, `RemoveAt`

.

this.DisplayAll = function () {
if (head === null) {
return null;
}
else {
var arr = new Array();
var current = head;
for (var i = 0; i < count; i++) {
arr[i] = current.data;
current = current.next;
}
return arr;
}
}

`DISPLAYAT(INDEX)`

:
Like the previous `PeekAt(index)`

method from Queue display at a specific index or if out of bounds it return null.

this.DisplayAt = function (index) {
if (index > -1 && index < count) {
var current = head;
var i = 0;
while (i++ < index) {
current = current.next;
}
return current.data;
}
else {
return null;
}
}

`ADDFIRST(DATA)`

:
Adds to the front of the list. If you are wondering, front is where the index is 0 and referenced by head.

this.AddFirst = function(data) {
var node = {
data: data,
next: head
};
head = node;
count++;
}

`ADD(DATA,INDEX)`

:

Adds an item to the list at the specified position.

this.Add = function (data, index) {
if (index === 0) {
this.AddFirst(data);
}
else if (index > -1 && index < count) {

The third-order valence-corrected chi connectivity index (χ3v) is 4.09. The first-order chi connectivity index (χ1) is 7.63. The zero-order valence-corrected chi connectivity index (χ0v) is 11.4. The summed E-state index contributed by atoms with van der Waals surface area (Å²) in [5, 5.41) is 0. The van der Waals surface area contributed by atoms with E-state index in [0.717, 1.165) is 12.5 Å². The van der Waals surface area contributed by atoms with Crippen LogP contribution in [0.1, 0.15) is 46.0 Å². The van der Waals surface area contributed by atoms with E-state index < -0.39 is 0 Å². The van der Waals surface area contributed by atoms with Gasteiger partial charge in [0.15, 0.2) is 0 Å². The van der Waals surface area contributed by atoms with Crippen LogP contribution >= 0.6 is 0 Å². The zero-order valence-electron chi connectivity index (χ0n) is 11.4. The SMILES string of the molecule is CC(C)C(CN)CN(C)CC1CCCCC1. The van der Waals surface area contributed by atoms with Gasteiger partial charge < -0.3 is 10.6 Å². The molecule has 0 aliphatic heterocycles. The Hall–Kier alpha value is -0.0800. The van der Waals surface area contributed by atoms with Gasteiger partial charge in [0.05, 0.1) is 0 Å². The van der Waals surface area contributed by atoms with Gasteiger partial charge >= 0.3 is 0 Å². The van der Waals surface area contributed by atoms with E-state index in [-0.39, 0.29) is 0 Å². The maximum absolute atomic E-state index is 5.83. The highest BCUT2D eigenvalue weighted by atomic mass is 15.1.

var node = {
data: data,
next: null
};
var previous;
var current = head;
var i = 0;
while (i++ < index) {
previous = current;
current = current.next;
}
previous.next = node;
node.next = current;
count++;
}
else {
alert("out of range");
}
}

`REMOVEFIRST()`

:
Removes the first item.

this.RemoveFirst = function () {
if (head === null) {
return null;
}
else {
var out = head;
head = head.next;
if (count > 0) {
count--;
}
return out.data;
}
}

`REMOVEAT(INDEX)`

:

Removes an item from a specific index

this.RemoveAt = function (index) {
if (index === 0) {
return this.RemoveFirst(index);
}
else if (index > -1 && index < count) {
var current = head;
var previous;
var i = 0;
while (i++ < index) {
previous = current;